Anyways, all the hitters try to lift a ball out to left field when they play at Bush Ballpark because there’s no such thing as a routine flyball when it’s hit out here. I’ve seen good ballplayers look like fools if they’d never played here before. This is especially true when there’s a new left fielder out here like me. The neat thing about having the road go through the field was that an average left fielder could be really good here at Bush Ballpark if they knew what they were doing. You can tell the guys who have played out here a lot. They know how to slide down the bank from the road down to shallow left field. And they know where to stand so the bank of the road sort of pops up the ground balls into the air and into their glove. And all the people in the crowd wanted to either see a home run or a short flyball to left field where the left fielder had to slide down the bank. I guess that’s what I wanted to see too when I was watching a game too. I was sort of in between I guess. I hadn’t played out here in left field too much, but I was getting the hang of it. 

Anyways, the reason we’re any good at all is that we got the Olafson brothers, Whip and Teddy. Whip is the pitcher and has this smooth, long pitching style and has the meanest rise ball in the county. He just throws rise ball after rise ball after rise ball. And just when batter’s get a good timing on the rise ball he throws this drop ball that is like half the speed of his regular pitch and it always catches the batter’s off guard and they swing and looks silly because they don’t hit nothing but air. Lots of batters spin themselves right into the ground chasing his drop ball. And they harumph as they brush the dirt off and hang their head on the way back to the dugout. Ole Whip smacks his hand against his thigh when he throws it. And by the end of a long tournament he has this purple welt on his thigh from smacking his hand there. He’s always dropping his pants to show everyone too, like he’s proud of the purple welt from throwing his drop ball or something. And Teddy plays shortstop like a jackrabbit running around and gobbling up anything hit to the whole left side of the infield. And he has a cannon for an arm too. He actually makes Crank mad sometimes when he really let’s it rip on these routine grounders. I think he throws it so hard all the time is that he’s trying to impress other guys’ girlfriends. Anyways, if you had those two on your team you could hang with just about anybody. They were, as Crank would say, ballplayers.

Anyways, Ole Whip had been pitching all weekend and his arm was getting raggety. His rise ball wasn’t rising and there wasn’t much difference in speed between his fastball and change-up. So he was just laboring to keep getting the ball across the plate and then maybe put a little spin on it just so it wasn’t batting practice. The whole team was hoping he had enough junk to get us one more out. So Ole Dell stepped up to the plate and stared at Whip and Ole Whip stared back at Dell.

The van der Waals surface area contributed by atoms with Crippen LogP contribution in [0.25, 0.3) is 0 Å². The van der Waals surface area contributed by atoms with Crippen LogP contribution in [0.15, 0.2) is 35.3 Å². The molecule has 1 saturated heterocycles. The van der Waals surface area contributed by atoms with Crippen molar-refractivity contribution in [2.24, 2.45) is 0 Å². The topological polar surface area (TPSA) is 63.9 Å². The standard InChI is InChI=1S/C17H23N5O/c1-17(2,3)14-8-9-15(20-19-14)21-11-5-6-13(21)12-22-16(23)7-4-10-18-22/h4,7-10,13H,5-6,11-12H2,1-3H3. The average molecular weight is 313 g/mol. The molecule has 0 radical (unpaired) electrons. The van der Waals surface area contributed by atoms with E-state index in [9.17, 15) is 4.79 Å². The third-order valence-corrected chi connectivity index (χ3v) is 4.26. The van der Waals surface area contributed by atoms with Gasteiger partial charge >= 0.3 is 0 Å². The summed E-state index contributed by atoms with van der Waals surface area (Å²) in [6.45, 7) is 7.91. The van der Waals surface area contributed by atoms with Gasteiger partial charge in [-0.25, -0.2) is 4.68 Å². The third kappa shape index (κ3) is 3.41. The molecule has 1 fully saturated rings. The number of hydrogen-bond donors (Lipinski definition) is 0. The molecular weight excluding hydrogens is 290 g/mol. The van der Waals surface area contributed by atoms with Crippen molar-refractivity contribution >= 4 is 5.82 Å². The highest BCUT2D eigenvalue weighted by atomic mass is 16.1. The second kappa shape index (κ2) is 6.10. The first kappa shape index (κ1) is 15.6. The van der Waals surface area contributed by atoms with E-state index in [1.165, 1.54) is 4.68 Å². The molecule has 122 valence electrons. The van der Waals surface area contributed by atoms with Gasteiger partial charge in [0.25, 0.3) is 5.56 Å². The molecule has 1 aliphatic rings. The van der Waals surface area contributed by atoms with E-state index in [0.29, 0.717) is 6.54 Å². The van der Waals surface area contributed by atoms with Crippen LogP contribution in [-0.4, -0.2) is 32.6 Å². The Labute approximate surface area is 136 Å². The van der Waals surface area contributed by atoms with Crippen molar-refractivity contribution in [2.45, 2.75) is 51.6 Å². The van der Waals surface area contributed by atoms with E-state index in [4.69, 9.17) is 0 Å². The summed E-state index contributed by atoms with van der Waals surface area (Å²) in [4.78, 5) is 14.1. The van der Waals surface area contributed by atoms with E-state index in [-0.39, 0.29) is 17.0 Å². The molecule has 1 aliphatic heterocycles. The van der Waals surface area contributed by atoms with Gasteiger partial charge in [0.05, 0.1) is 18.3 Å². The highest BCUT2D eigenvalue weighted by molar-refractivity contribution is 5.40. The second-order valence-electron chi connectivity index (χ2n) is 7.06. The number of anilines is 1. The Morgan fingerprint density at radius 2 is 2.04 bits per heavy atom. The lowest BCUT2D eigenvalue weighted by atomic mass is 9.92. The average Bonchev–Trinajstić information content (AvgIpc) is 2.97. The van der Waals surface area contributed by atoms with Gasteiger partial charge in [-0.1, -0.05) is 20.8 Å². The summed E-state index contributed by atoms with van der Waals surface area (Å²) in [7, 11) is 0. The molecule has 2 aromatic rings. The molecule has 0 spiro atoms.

Ole Whip wound up and let out this grunt as he muscled out the junkiest junk ball of the weekend. A big ole fat meatball floating towards the plate. All the runners started running, you know, there being two outs and all. And Ole Dell did his caveman swing and smacked the ball straight up into the air. The bat made the “thud” sound as it hit the ball and Ole Dell let out a “dammit” in frustration because the ball just went straight up into the air. At first I thought the ball wasn’t leaving the infield but it just kept going up and up. The ball actually went above the lights and into the night sky and hung in the air like the moon for what seemed like an hour. 

The pop up floated over Ole Teddy at shortstop and kept drifting out to me. Can of corn. My cleats made the clackety sound as I tried to get traction on the road. But I kinda slipped like I hit an ice patch and tried to regain my balance as I scampered towards the side of the road. I hit the gravel at the side of the road, but by that time it was too late. I tumbled down the bank into shallow left field. The ball bounced in the grass somewhere between my body lying on the ground and Ole Teddy who started running from shortstop when he’d seen me fall. I stared at that scuffed up softball laying in the grass as three runs–three!–came across the plate on my error. 

And that’s how our season ended. 

We all sat in the dugout til midnight again. By the end of our case of Schlitz the hurt of losing the game had already worn off and we were all laughing. Ole Whip had his pants around his knees showing everybody the purple welt on his thigh and I was reenacting my tumble into left field. The only thing that made me sad was that it was nine more months until Memorial Day when a fresh season would start.